When the first edition of this book was published in 1966, it appropriately spoke of the need to make readily available once more Phillis Wheatley's poems, which had become difficult to obtain despite various printings of them over the decades. Since 1966 her poems have become much more widely available through that edition and also through the work of a respectable body of scholars and critics over only a little more than two decades since that first edition was prepared. Various factors have contributed to increased interest in Phillis Wheatley and her poetry during that time, including the country's bicentennial (focusing on the period when she flourished) and a general heightening of awareness of past and continuing contributions by blacks to American culture as a whole. Another of the catalysts and aids in this interest (as had been intended) was the first edition of this book, making most of her work readily available once more and in context in a scholarly edition. Now, thanks mostly to a handful of persistent scholars whose contributions are obvious in the pages of this new edition, we know of more poems, more variants of poems, and more letters by her, and we know a good bit more about her life and its contexts. Also, much more aesthetic, cultural, and intentional critical attention has been paid to her writings.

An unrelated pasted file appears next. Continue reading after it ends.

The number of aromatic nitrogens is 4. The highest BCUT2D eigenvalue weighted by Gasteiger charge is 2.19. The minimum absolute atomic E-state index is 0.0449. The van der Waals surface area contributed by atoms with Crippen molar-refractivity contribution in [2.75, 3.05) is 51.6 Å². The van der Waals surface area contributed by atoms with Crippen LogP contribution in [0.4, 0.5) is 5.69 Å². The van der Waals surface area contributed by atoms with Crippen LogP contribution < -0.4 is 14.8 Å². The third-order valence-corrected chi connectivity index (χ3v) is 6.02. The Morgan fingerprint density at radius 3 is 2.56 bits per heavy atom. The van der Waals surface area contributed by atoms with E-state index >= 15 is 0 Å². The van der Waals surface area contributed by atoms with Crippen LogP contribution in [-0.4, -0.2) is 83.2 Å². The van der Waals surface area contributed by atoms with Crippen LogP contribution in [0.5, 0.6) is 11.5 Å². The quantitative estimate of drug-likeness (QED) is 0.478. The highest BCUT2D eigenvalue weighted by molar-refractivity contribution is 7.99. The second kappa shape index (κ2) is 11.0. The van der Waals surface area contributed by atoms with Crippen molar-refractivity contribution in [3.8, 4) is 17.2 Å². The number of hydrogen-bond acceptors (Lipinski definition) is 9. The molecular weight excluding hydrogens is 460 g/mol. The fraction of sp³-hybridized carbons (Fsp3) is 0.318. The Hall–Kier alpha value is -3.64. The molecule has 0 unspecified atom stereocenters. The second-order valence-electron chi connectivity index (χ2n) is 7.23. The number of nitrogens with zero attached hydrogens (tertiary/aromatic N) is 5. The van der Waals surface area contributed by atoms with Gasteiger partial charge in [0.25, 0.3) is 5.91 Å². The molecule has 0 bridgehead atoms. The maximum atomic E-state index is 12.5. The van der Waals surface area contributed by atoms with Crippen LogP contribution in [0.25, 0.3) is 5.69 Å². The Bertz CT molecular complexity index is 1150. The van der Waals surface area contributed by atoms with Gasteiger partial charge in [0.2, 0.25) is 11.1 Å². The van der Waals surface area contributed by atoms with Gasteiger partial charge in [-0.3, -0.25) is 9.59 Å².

Therefore, it is time to enlarge and revise the 1966 book accordingly and to make it even better than it was before by including the additional works and an index and by correcting the first edition's errors (and some of those by others) in text and in facts, while cutting away both some contexts and some suppositions that were appropriate for what was known in 1966 but now have been proven wrong or are no longer needed or no longer appropriate, often superseded by clearer or fuller information or interpretation. Also (to be found primarily in the notes) for this new edition I have been able to add some things that have not been published before. For example, see some new information concerning her personal library which adds a southern connection, in this introduction; two more books she owned, in the notes to her poem to Thomas Amory and her letter to David Wooster; a new way to